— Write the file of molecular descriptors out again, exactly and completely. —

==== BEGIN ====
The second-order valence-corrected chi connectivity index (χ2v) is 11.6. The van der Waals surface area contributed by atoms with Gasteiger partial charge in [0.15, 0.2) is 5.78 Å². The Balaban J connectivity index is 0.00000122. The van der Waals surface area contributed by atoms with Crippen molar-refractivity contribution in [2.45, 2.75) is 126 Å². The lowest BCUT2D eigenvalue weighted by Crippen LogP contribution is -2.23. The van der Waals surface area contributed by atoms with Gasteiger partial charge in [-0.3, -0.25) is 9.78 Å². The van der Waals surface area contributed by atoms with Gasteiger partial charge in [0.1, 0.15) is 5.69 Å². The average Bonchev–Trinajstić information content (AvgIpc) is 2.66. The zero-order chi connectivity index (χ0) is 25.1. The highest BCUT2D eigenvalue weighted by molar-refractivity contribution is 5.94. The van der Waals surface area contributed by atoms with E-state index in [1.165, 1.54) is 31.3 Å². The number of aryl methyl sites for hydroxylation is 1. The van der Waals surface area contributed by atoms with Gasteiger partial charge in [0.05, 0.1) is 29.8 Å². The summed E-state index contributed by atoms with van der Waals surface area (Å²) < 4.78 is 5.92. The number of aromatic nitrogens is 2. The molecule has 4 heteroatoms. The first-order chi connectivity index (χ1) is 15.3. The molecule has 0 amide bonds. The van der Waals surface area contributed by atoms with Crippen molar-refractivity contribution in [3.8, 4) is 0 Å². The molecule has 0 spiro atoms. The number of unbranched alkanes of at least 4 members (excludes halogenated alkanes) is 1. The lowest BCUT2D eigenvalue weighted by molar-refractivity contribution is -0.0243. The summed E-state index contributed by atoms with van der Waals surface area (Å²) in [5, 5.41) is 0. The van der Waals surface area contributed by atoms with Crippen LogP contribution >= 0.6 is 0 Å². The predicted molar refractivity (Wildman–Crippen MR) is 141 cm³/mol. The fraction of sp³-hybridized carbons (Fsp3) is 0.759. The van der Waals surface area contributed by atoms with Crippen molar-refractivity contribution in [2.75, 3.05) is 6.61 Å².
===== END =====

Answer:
The second-order valence-corrected chi connectivity index (χ2v) is 11.6. The van der Waals surface area contributed by atoms with Gasteiger partial charge in [0.15, 0.2) is 5.78 Å². The Balaban J connectivity index is 0.00000122. The van der Waals surface area contributed by atoms with Crippen molar-refractivity contribution in [2.45, 2.75) is 126 Å². The lowest BCUT2D eigenvalue weighted by Crippen LogP contribution is -2.23. The van der Waals surface area contributed by atoms with Gasteiger partial charge in [-0.3, -0.25) is 9.78 Å². The van der Waals surface area contributed by atoms with Gasteiger partial charge in [0.1, 0.15) is 5.69 Å². The average Bonchev–Trinajstić information content (AvgIpc) is 2.66. The zero-order chi connectivity index (χ0) is 25.1. The highest BCUT2D eigenvalue weighted by molar-refractivity contribution is 5.94. The van der Waals surface area contributed by atoms with E-state index in [1.165, 1.54) is 31.3 Å². The number of aryl methyl sites for hydroxylation is 1. The van der Waals surface area contributed by atoms with Gasteiger partial charge in [0.05, 0.1) is 29.8 Å². The summed E-state index contributed by atoms with van der Waals surface area (Å²) < 4.78 is 5.92. The number of aromatic nitrogens is 2. The molecule has 4 heteroatoms. The first-order chi connectivity index (χ1) is 15.3. The molecule has 0 amide bonds. The van der Waals surface area contributed by atoms with Crippen molar-refractivity contribution in [3.8, 4) is 0 Å². The molecule has 0 spiro atoms. The number of unbranched alkanes of at least 4 members (excludes halogenated alkanes) is 1. The lowest BCUT2D eigenvalue weighted by molar-refractivity contribution is -0.0243. The summed E-state index contributed by atoms with van der Waals surface area (Å²) in [5, 5.41) is 0. The van der Waals surface area contributed by atoms with Crippen LogP contribution >= 0.6 is 0 Å². The predicted molar refractivity (Wildman–Crippen MR) is 141 cm³/mol. The fraction of sp³-hybridized carbons (Fsp3) is 0.759. The van der Waals surface area contributed by atoms with Crippen molar-refractivity contribution in [2.75, 3.05) is 6.61 Å².